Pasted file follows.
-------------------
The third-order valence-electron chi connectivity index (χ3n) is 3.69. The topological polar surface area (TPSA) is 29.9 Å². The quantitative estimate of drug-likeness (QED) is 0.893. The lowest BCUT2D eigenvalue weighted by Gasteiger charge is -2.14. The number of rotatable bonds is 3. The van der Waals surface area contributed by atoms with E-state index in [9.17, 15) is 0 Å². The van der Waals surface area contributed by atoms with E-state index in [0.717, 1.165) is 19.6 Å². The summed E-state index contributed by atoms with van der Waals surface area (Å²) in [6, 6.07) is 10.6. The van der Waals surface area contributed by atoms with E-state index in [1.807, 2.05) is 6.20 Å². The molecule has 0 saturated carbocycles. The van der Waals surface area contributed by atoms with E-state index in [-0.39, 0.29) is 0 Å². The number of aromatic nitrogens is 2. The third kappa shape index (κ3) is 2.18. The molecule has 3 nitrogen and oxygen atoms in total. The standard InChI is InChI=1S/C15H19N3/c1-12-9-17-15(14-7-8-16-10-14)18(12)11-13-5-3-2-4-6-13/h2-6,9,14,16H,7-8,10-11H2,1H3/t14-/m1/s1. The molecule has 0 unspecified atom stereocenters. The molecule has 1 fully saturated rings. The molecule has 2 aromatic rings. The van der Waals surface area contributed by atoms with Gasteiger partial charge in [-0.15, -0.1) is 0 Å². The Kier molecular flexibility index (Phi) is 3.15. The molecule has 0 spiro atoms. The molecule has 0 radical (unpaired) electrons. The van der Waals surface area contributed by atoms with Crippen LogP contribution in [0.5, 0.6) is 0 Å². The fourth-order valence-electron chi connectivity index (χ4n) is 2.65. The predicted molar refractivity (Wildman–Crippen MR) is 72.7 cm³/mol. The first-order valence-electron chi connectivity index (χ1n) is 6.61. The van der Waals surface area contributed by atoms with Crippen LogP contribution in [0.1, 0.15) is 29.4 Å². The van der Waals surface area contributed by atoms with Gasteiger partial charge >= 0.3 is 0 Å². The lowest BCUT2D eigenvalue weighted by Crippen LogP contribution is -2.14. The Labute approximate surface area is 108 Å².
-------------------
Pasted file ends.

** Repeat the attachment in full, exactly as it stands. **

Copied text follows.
The third-order valence-electron chi connectivity index (χ3n) is 3.69. The topological polar surface area (TPSA) is 29.9 Å². The quantitative estimate of drug-likeness (QED) is 0.893. The lowest BCUT2D eigenvalue weighted by Gasteiger charge is -2.14. The number of rotatable bonds is 3. The van der Waals surface area contributed by atoms with E-state index in [9.17, 15) is 0 Å². The van der Waals surface area contributed by atoms with E-state index in [0.717, 1.165) is 19.6 Å². The summed E-state index contributed by atoms with van der Waals surface area (Å²) in [6, 6.07) is 10.6. The van der Waals surface area contributed by atoms with E-state index in [1.807, 2.05) is 6.20 Å². The molecule has 0 saturated carbocycles. The van der Waals surface area contributed by atoms with E-state index in [-0.39, 0.29) is 0 Å². The number of aromatic nitrogens is 2. The third kappa shape index (κ3) is 2.18. The molecule has 3 nitrogen and oxygen atoms in total. The standard InChI is InChI=1S/C15H19N3/c1-12-9-17-15(14-7-8-16-10-14)18(12)11-13-5-3-2-4-6-13/h2-6,9,14,16H,7-8,10-11H2,1H3/t14-/m1/s1. The molecule has 0 unspecified atom stereocenters. The molecule has 1 fully saturated rings. The molecule has 2 aromatic rings. The van der Waals surface area contributed by atoms with Gasteiger partial charge in [-0.15, -0.1) is 0 Å². The Kier molecular flexibility index (Phi) is 3.15. The molecule has 0 spiro atoms. The molecule has 0 radical (unpaired) electrons. The van der Waals surface area contributed by atoms with Crippen LogP contribution in [0.5, 0.6) is 0 Å². The fourth-order valence-electron chi connectivity index (χ4n) is 2.65. The predicted molar refractivity (Wildman–Crippen MR) is 72.7 cm³/mol. The first-order valence-electron chi connectivity index (χ1n) is 6.61. The van der Waals surface area contributed by atoms with Crippen LogP contribution in [0.1, 0.15) is 29.4 Å². The van der Waals surface area contributed by atoms with Gasteiger partial charge >= 0.3 is 0 Å². The lowest BCUT2D eigenvalue weighted by Crippen LogP contribution is -2.14. The Labute approximate surface area is 108 Å².